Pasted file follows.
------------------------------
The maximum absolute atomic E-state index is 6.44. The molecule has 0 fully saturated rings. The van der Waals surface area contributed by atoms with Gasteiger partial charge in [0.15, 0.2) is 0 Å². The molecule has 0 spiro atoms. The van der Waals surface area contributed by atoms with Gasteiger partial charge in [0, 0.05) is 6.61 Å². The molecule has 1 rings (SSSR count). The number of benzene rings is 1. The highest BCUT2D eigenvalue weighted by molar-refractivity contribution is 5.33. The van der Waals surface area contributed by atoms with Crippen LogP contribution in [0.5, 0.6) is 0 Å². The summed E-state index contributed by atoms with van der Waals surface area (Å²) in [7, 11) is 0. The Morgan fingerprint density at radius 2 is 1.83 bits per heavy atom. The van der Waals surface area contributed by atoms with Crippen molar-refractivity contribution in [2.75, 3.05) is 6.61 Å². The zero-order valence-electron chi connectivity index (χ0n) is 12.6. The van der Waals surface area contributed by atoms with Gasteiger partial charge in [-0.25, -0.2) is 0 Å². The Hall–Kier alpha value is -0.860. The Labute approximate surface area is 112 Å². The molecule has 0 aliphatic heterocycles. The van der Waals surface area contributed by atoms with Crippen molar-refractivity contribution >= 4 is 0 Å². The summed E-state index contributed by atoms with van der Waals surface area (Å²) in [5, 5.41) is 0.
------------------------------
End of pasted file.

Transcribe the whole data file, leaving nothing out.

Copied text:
The maximum absolute atomic E-state index is 6.44. The molecule has 0 fully saturated rings. The van der Waals surface area contributed by atoms with Gasteiger partial charge in [0.15, 0.2) is 0 Å². The molecule has 0 spiro atoms. The van der Waals surface area contributed by atoms with Gasteiger partial charge in [0, 0.05) is 6.61 Å². The molecule has 1 rings (SSSR count). The number of benzene rings is 1. The highest BCUT2D eigenvalue weighted by molar-refractivity contribution is 5.33. The van der Waals surface area contributed by atoms with Crippen LogP contribution in [0.5, 0.6) is 0 Å². The summed E-state index contributed by atoms with van der Waals surface area (Å²) in [7, 11) is 0. The Morgan fingerprint density at radius 2 is 1.83 bits per heavy atom. The van der Waals surface area contributed by atoms with Crippen molar-refractivity contribution in [2.75, 3.05) is 6.61 Å². The zero-order valence-electron chi connectivity index (χ0n) is 12.6. The van der Waals surface area contributed by atoms with Gasteiger partial charge in [-0.25, -0.2) is 0 Å². The Hall–Kier alpha value is -0.860. The Labute approximate surface area is 112 Å². The molecule has 0 aliphatic heterocycles. The van der Waals surface area contributed by atoms with Crippen molar-refractivity contribution >= 4 is 0 Å². The summed E-state index contributed by atoms with van der Waals surface area (Å²) in [5, 5.41) is 0.